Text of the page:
Given that this pathetic blog‘s name is taken from an album by the rock band Muse, it would exceedingly poor form to not at least pretend to like the band long enough to crank out a half-hearted review of their latest CD (note: I really like Muse but do not particularly enjoy writing reviews. Be gentle). I finally purchased The Resistance a few weeks ago, and have been spending some quality time with it. If you’re a just-give-me-the-verdict kind of reader, read no further: yay. Here, briefly, are some extra thoughts. Caveats: I am necessarily using language that will make more sense to Muse fans than to those on the outside. I also reserve the right to use audiophile lingo inappropriately. All of these songs are available on Youtube, but I’m not going to link except to the official Muse page.
My favorite song on the album is the album’s titular Resistance, which is true fist-pumping anger-rock of the highest Us-vs-Them persuasion. Its subject matter is very nearly equivalent to the subject matter of Orwell’s Nineteen Eighty-Four, and does a great job of conveying a sense of urgency and anxiety as a paranoid paramour. There are a few really high-energy songs on the album, from Resistance to the record’s first single, Uprising as well as Unnatural Selection and Mk Ultra. All of these songs give off the typical Muse vibe, and it’s great to see they haven’t lost what drew me to them in the first place. Unnatural Selection gets a nod for making me break out Origin of Symmetry for another listen (how good is that album!); it sounds like it belongs with the likes of Megalomania and Plug in Baby (do you appreciate all this name dropping?).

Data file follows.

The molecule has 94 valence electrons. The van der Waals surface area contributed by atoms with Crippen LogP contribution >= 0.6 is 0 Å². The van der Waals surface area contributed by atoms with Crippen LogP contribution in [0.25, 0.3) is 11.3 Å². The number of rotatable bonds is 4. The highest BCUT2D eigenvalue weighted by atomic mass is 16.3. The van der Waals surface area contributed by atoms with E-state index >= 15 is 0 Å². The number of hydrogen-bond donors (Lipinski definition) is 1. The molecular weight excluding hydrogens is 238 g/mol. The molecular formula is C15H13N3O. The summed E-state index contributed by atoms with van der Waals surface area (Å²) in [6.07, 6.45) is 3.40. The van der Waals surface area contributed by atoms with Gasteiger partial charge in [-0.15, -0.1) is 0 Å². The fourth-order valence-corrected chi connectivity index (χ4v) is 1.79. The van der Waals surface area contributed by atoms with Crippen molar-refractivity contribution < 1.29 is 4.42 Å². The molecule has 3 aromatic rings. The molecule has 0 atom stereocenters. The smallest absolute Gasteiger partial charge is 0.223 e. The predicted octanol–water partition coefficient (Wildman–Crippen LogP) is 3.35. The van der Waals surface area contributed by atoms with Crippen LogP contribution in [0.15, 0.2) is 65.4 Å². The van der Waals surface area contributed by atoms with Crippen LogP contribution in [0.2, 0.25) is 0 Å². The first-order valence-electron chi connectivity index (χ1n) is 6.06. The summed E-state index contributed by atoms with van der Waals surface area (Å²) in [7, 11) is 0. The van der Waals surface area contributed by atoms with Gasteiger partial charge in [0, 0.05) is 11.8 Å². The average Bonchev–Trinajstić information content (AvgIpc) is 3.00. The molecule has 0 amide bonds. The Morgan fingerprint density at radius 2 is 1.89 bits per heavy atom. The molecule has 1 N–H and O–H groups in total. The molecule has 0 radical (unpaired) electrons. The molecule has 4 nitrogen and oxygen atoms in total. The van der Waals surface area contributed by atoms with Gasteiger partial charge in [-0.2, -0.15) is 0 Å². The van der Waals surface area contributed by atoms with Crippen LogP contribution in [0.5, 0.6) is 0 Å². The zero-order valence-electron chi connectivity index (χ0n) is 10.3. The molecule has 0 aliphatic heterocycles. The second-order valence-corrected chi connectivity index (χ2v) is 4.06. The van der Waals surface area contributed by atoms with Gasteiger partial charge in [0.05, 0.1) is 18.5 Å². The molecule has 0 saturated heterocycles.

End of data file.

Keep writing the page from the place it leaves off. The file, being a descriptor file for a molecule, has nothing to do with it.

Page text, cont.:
There is a bit of style mimicry going on on this album as well; United States of Eurasia (+Collateral Damage, based off of a Chopin nocturne) sounds more than just influenced by Queen, and I have to say that I think the band is playing a bit too heavily the “We’re the next Queen” card. Watching their H.A.A.R.P DVD at my mother’s house one day, she actually mistook them for Queen (not necessarily a bad thing), and more recently the band promoted “A Seaside Rendezvous,” a concert event lifting its name directly from the Queen song of the same title. I’m not absolutely sure that this association with one of the greatest rock bands of all time is a bad thing, but I certainly wouldn’t want to see Muse attempt to become Queen.
Final thoughts: I know critics were “all up ons” the Exogenesis: Symphony tracks at the end of the album, but I have to say they are just not my cup of tea. Sorry guys. Besides that and Undisclosed Desires (no comment.), this album really delivers a good mix of the aforementioned synth-pop thrash-dancing music as well as some good old-fashioned stadium rock (I want to hear Guiding Light at the SB Bowl) and some new genre-busting stuff (I Belong to You + Mon Coeur s’Ouvre a ta Voix). As one last snippet; I’m going to refrain from commenting on Matthew Bellamy’s tendency to write conspiracy theories and quasi-politics into his songs. You either deal with it or you don’t.
All in all, I am really enjoying this album and if you like Muse then give it a whirl. I will say that I didn’t enjoy it as much on the first listen through as I did with BH&R, so I would recommend that new listeners give that or Absolution a try first.